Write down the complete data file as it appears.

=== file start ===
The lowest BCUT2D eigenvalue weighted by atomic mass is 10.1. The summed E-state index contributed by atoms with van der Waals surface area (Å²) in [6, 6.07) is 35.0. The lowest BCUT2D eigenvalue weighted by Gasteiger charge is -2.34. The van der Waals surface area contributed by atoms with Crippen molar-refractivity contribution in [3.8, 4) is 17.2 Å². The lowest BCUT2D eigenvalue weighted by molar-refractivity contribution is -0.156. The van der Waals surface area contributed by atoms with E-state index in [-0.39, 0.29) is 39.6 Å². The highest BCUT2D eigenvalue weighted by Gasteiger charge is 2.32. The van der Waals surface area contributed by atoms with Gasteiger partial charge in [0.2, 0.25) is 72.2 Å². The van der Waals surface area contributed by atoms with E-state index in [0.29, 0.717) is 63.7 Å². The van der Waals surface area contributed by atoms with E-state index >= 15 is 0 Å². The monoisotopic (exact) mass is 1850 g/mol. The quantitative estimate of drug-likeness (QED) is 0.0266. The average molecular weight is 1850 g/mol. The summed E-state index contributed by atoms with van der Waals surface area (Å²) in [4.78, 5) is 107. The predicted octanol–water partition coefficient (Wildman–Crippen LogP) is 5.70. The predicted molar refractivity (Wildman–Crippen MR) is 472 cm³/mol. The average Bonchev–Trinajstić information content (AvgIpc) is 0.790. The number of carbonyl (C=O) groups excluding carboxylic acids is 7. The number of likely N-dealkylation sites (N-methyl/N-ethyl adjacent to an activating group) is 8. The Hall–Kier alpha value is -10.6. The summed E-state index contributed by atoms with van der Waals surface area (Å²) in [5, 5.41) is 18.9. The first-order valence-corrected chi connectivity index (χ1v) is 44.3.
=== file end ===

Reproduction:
The lowest BCUT2D eigenvalue weighted by atomic mass is 10.1. The summed E-state index contributed by atoms with van der Waals surface area (Å²) in [6, 6.07) is 35.0. The lowest BCUT2D eigenvalue weighted by Gasteiger charge is -2.34. The van der Waals surface area contributed by atoms with Crippen molar-refractivity contribution in [3.8, 4) is 17.2 Å². The lowest BCUT2D eigenvalue weighted by molar-refractivity contribution is -0.156. The van der Waals surface area contributed by atoms with E-state index in [-0.39, 0.29) is 39.6 Å². The highest BCUT2D eigenvalue weighted by Gasteiger charge is 2.32. The van der Waals surface area contributed by atoms with Gasteiger partial charge in [0.2, 0.25) is 72.2 Å². The van der Waals surface area contributed by atoms with E-state index in [0.29, 0.717) is 63.7 Å². The van der Waals surface area contributed by atoms with E-state index >= 15 is 0 Å². The monoisotopic (exact) mass is 1850 g/mol. The quantitative estimate of drug-likeness (QED) is 0.0266. The average molecular weight is 1850 g/mol. The summed E-state index contributed by atoms with van der Waals surface area (Å²) in [4.78, 5) is 107. The predicted octanol–water partition coefficient (Wildman–Crippen LogP) is 5.70. The predicted molar refractivity (Wildman–Crippen MR) is 472 cm³/mol. The average Bonchev–Trinajstić information content (AvgIpc) is 0.790. The number of carbonyl (C=O) groups excluding carboxylic acids is 7. The number of likely N-dealkylation sites (N-methyl/N-ethyl adjacent to an activating group) is 8. The Hall–Kier alpha value is -10.6. The summed E-state index contributed by atoms with van der Waals surface area (Å²) in [5, 5.41) is 18.9. The first-order valence-corrected chi connectivity index (χ1v) is 44.3.